Innovation remains the distinctive U.S. advantage; we have no shortage of smart, ambitious people with brilliant new ideas, and a great many of them have ties to MIT. But if we want a thriving economy producing more and better jobs, we need more of those ideas to get to market faster. Today, on average, hardware startups coming out of MIT that require new processes, materials, or manufacturing methods can take more than 10 years to have an impact in the market. The sense of lost opportunity is painful.
At MIT, we are developing strategies to help accelerate all the steps from discovery to invention to production to profitability. At the national level, we are helping to lead the Advanced Manufacturing Partnership, which links federal and state governments, universities, community colleges, and companies of every size in a drive to rebuild the strength of U.S. manufacturing around advanced technologies. On campus, we have launched an Innovation Initiative focused on ways to enhance every aspect of innovation ecosystems, including our own. And we are beginning work on “MIT.nano.” This $350 million facility at the heart of campus—occupying the footprint of Building 12—will accelerate research and innovation that take advantage of the way materials behave at the atomic scale. By providing first-class facilities for as much as 20 percent of campus research, MIT.nano will foster the kind of collaborative community that is fueling the growth of Kendall Square as an innovation hub and that inspires so many of our graduates to start companies of their own.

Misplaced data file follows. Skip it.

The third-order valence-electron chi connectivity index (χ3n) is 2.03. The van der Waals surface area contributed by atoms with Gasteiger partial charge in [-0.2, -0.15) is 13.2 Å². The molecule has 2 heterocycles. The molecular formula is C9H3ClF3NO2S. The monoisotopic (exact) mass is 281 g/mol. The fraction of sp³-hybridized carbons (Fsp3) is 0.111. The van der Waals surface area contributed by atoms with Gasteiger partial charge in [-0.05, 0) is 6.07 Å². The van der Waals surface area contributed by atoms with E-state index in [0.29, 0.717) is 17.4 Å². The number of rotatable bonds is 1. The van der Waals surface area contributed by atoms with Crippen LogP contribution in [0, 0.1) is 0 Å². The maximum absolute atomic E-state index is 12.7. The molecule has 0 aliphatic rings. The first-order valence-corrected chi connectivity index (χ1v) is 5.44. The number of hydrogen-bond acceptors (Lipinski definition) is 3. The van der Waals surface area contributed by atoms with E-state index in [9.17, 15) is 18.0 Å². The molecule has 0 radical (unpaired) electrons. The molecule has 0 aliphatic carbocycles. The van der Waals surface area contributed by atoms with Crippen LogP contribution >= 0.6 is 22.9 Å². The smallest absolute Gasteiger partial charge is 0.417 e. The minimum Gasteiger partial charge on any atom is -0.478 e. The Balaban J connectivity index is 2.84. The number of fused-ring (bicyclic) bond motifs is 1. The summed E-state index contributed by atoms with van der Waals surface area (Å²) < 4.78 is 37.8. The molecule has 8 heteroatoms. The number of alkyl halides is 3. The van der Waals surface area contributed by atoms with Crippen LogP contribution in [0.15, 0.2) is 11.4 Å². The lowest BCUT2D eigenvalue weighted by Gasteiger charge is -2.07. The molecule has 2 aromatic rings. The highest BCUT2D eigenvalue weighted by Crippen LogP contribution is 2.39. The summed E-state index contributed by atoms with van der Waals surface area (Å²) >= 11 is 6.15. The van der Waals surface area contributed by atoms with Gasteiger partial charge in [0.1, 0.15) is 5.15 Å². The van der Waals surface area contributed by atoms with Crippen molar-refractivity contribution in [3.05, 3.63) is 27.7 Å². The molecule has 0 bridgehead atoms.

As we see so often in MIT Technology Review, ideas that survive the long journey to the marketplace can save lives, create jobs, relieve suffering, reduce waste, increase efficiency, generate joy, build human connection—and change the game in hundreds of other ways. By compressing the time from innovation to impact, we also serve the world.
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